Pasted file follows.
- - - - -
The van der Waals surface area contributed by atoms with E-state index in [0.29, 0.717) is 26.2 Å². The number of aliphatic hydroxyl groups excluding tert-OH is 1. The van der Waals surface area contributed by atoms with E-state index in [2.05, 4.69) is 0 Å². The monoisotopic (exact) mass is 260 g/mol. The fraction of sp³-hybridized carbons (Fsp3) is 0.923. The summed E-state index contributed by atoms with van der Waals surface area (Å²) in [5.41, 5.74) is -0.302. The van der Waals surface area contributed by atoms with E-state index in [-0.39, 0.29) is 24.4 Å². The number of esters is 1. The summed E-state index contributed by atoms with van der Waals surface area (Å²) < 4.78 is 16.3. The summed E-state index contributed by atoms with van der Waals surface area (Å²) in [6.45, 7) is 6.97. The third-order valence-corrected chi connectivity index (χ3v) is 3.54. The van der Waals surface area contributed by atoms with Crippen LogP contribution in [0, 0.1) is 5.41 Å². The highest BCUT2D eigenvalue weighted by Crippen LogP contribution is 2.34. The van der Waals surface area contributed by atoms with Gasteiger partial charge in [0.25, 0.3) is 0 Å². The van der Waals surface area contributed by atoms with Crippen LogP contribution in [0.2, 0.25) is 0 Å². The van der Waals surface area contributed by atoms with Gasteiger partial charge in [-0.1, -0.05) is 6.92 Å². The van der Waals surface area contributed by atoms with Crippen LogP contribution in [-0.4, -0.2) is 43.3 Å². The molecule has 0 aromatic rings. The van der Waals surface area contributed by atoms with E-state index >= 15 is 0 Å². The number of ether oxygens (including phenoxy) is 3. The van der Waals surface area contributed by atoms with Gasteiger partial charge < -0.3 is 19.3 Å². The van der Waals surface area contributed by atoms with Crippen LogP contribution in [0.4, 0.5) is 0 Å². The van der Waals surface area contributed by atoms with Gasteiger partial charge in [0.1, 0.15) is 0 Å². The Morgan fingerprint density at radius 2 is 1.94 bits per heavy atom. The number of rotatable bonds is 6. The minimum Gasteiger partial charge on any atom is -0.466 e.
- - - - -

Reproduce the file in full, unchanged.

The van der Waals surface area contributed by atoms with E-state index in [0.29, 0.717) is 26.2 Å². The number of aliphatic hydroxyl groups excluding tert-OH is 1. The van der Waals surface area contributed by atoms with E-state index in [2.05, 4.69) is 0 Å². The monoisotopic (exact) mass is 260 g/mol. The fraction of sp³-hybridized carbons (Fsp3) is 0.923. The summed E-state index contributed by atoms with van der Waals surface area (Å²) in [5.41, 5.74) is -0.302. The van der Waals surface area contributed by atoms with E-state index in [-0.39, 0.29) is 24.4 Å². The number of esters is 1. The summed E-state index contributed by atoms with van der Waals surface area (Å²) < 4.78 is 16.3. The summed E-state index contributed by atoms with van der Waals surface area (Å²) in [6.45, 7) is 6.97. The third-order valence-corrected chi connectivity index (χ3v) is 3.54. The van der Waals surface area contributed by atoms with Crippen LogP contribution in [0, 0.1) is 5.41 Å². The highest BCUT2D eigenvalue weighted by Crippen LogP contribution is 2.34. The van der Waals surface area contributed by atoms with Gasteiger partial charge in [0.25, 0.3) is 0 Å². The van der Waals surface area contributed by atoms with Crippen LogP contribution in [0.2, 0.25) is 0 Å². The van der Waals surface area contributed by atoms with Gasteiger partial charge in [-0.1, -0.05) is 6.92 Å². The van der Waals surface area contributed by atoms with Crippen LogP contribution in [-0.4, -0.2) is 43.3 Å². The molecule has 0 aromatic rings. The van der Waals surface area contributed by atoms with E-state index >= 15 is 0 Å². The number of ether oxygens (including phenoxy) is 3. The van der Waals surface area contributed by atoms with Gasteiger partial charge < -0.3 is 19.3 Å². The van der Waals surface area contributed by atoms with Crippen LogP contribution in [0.4, 0.5) is 0 Å². The van der Waals surface area contributed by atoms with Gasteiger partial charge in [0.1, 0.15) is 0 Å². The Morgan fingerprint density at radius 2 is 1.94 bits per heavy atom. The number of rotatable bonds is 6. The minimum Gasteiger partial charge on any atom is -0.466 e.